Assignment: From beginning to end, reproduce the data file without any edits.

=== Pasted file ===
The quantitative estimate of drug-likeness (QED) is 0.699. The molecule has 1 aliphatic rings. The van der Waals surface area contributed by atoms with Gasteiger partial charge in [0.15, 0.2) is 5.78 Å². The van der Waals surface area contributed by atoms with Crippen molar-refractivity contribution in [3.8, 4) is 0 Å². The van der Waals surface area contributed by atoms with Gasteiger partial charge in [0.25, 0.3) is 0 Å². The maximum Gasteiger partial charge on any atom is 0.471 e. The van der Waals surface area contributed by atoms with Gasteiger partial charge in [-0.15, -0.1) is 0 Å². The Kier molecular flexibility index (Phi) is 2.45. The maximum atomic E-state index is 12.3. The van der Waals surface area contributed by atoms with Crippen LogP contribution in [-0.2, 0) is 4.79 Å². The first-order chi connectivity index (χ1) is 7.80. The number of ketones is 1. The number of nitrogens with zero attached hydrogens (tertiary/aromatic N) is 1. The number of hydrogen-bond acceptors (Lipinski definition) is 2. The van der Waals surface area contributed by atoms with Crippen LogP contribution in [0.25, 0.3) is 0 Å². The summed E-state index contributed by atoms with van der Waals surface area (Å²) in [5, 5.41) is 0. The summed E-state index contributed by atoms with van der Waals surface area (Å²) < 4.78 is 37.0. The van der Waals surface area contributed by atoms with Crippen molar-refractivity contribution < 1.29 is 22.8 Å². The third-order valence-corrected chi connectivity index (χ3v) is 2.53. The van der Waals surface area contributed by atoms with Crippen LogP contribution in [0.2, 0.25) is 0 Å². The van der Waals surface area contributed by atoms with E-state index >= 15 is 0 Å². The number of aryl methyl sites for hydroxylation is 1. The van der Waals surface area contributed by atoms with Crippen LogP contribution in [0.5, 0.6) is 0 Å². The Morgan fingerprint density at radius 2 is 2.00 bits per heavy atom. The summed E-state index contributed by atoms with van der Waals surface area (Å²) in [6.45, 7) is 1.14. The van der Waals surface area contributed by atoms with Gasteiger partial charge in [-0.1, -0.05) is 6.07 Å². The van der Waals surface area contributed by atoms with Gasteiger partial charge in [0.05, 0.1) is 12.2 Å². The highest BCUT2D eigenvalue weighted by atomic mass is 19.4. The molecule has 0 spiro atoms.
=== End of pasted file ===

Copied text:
The quantitative estimate of drug-likeness (QED) is 0.699. The molecule has 1 aliphatic rings. The van der Waals surface area contributed by atoms with Gasteiger partial charge in [0.15, 0.2) is 5.78 Å². The van der Waals surface area contributed by atoms with Crippen molar-refractivity contribution in [3.8, 4) is 0 Å². The van der Waals surface area contributed by atoms with Gasteiger partial charge in [0.25, 0.3) is 0 Å². The maximum Gasteiger partial charge on any atom is 0.471 e. The van der Waals surface area contributed by atoms with Gasteiger partial charge in [-0.15, -0.1) is 0 Å². The Kier molecular flexibility index (Phi) is 2.45. The maximum atomic E-state index is 12.3. The van der Waals surface area contributed by atoms with Crippen LogP contribution in [-0.2, 0) is 4.79 Å². The first-order chi connectivity index (χ1) is 7.80. The number of ketones is 1. The number of nitrogens with zero attached hydrogens (tertiary/aromatic N) is 1. The number of hydrogen-bond acceptors (Lipinski definition) is 2. The van der Waals surface area contributed by atoms with Crippen LogP contribution in [0.25, 0.3) is 0 Å². The summed E-state index contributed by atoms with van der Waals surface area (Å²) in [5, 5.41) is 0. The summed E-state index contributed by atoms with van der Waals surface area (Å²) < 4.78 is 37.0. The van der Waals surface area contributed by atoms with Crippen molar-refractivity contribution < 1.29 is 22.8 Å². The third-order valence-corrected chi connectivity index (χ3v) is 2.53. The van der Waals surface area contributed by atoms with Crippen LogP contribution in [0.2, 0.25) is 0 Å². The van der Waals surface area contributed by atoms with E-state index >= 15 is 0 Å². The number of aryl methyl sites for hydroxylation is 1. The van der Waals surface area contributed by atoms with Crippen LogP contribution in [0.5, 0.6) is 0 Å². The Morgan fingerprint density at radius 2 is 2.00 bits per heavy atom. The summed E-state index contributed by atoms with van der Waals surface area (Å²) in [6.45, 7) is 1.14. The van der Waals surface area contributed by atoms with Gasteiger partial charge in [-0.1, -0.05) is 6.07 Å². The van der Waals surface area contributed by atoms with Gasteiger partial charge in [0.05, 0.1) is 12.2 Å². The highest BCUT2D eigenvalue weighted by atomic mass is 19.4. The molecule has 0 spiro atoms.